To Grandmother's House We Go

by FS&TS

 

By Senia Lee, OTR/L

There are plenty of Hollywood films reminding us that holiday gatherings with extended families can be overwhelming for any of us – let alone a child who is easily over stimulated.  Instead of avoiding these gatherings (or wishing you had), plan ahead for success with these tips:

Holidayoverload.jpg

 

  • Stick to your child’s usual daily routine as much as possible – before, during, and after the event.
  • Talk to your child about what to expect.  Start talking about it a few days before, then continue to review it each day.
  • Talk aloud with your child, write it out, or use pictures - whatever works best for your child.
  • Tell them when you will go, what the house/location might look like, what they might smell, what sounds they might hear, who will be there, what you will do there, how they might feel, when it will be time to leave, and what they can do if they need a break.  

 

 

If the gathering is at your house, be sure your child’s room (or another room that they may “retreat” to) remains as close to normal as possible – i.e. don’t have guests place their coats on your child’s bed or offer to have Aunt Betsy care for her infant in your child’s room.

Up the sensory incorporate extra sensory activities (as recommended by your therapist) into the day, both at home and at the gathering.  

  • Can all the cousins have animal walk or wheelbarrow races?
  • Can they create an obstacle course together?
  • Have your child sit on your lap during gift opening or other appropriate times, providing deep pressure through bear hugs, shoulder presses, arm squeezes, or foot massages.

Ideas for an Effective Break:
Identify how and where your child can take a break, if needed. Talk to the host ahead of time and find out if there is a quiet room you and your child can retreat to. Ideally, your child would know when they need a break and request one. But don’t wait until it’s too late!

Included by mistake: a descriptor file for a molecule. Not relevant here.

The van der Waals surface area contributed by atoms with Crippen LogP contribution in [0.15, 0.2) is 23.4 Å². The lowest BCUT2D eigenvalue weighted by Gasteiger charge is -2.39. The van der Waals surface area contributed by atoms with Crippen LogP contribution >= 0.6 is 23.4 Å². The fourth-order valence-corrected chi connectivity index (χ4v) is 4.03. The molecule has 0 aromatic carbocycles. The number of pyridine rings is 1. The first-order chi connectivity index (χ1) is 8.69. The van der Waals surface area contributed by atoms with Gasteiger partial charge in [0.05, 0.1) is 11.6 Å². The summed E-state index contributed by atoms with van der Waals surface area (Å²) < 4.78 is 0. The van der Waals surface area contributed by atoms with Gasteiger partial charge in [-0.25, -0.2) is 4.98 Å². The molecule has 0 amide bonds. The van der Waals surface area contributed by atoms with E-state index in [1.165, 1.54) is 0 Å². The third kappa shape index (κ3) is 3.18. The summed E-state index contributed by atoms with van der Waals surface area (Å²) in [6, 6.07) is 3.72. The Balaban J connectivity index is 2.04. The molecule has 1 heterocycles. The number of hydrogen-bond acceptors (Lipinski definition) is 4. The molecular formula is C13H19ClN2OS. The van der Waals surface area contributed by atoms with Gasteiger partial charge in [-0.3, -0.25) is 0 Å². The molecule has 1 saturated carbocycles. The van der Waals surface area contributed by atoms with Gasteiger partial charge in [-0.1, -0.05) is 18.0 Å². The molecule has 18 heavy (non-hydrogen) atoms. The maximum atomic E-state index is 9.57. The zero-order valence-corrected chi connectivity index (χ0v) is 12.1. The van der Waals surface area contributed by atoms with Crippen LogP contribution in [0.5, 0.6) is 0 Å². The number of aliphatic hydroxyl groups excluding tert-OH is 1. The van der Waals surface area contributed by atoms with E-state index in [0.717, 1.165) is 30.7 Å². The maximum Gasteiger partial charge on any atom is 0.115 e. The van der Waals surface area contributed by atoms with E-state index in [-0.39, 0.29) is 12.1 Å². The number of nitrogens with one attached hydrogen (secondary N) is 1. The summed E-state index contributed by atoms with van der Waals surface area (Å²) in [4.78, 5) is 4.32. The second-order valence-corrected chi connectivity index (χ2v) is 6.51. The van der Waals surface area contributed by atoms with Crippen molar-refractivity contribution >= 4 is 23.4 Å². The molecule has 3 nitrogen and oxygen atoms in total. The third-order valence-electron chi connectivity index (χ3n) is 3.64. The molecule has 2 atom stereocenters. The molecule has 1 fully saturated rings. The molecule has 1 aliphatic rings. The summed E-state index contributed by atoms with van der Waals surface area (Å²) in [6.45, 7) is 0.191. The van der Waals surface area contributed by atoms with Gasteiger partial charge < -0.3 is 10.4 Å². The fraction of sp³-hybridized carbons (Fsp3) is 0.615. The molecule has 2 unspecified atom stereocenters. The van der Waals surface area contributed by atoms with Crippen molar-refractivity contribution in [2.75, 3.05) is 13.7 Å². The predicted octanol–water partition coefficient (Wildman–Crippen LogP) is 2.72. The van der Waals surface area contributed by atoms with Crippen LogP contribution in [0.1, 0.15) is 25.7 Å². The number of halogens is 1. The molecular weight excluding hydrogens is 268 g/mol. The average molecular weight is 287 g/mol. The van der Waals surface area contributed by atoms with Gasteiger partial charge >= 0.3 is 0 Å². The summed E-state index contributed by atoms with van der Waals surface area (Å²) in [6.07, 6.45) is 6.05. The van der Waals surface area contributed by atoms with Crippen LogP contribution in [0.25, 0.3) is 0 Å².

• Offer your child a break periodically or schedule a break time, such as 30 minutes before the meal.
  • Go into the designated “break” area with your child, especially since the space may be unfamiliar to them.  
  • Bring a “Break Pack,” with calming activities and comfort items from home.

Consider which of these types of breaks your child may need and do your best to support them in the right ways. 
Type 1: The Retreat:
After all the social interactions and hub-bub, your child may need some quiet “Me” time. Try to avoid the urge to ask questions or talk about what’s been happening.

  • Let your child explore the “Break Pack” on their own
  • Follow your child’s lead regarding how much they are wanting to engage with you during this time
  • Let your child decide when they’re ready to return to the activity or provide gentle time warnings if you need to return at a certain time

Type 2: The Debriefing
Some children may benefit from reassurance and engagement with you and debriefing on the events of the day.

  • Explore the “Break Pack” together. Read a book aloud or sing through a favorite song together.
  • Talk to your child about their favorite activity so far, something that’s been hard or frustrating, or something they are looking forward to.
  • Talk about what’s coming up next.
  • Take turns rubbing or drawing on each other’s backs.

After the event, jot down some notes for yourself of what went well (hopefully a lot!) and what didn’t go so well. Include a few pictures of your child at the event that they can look at if they’re feeling nervous in the future. This will be a great resource for getting ready for these gatherings next time around.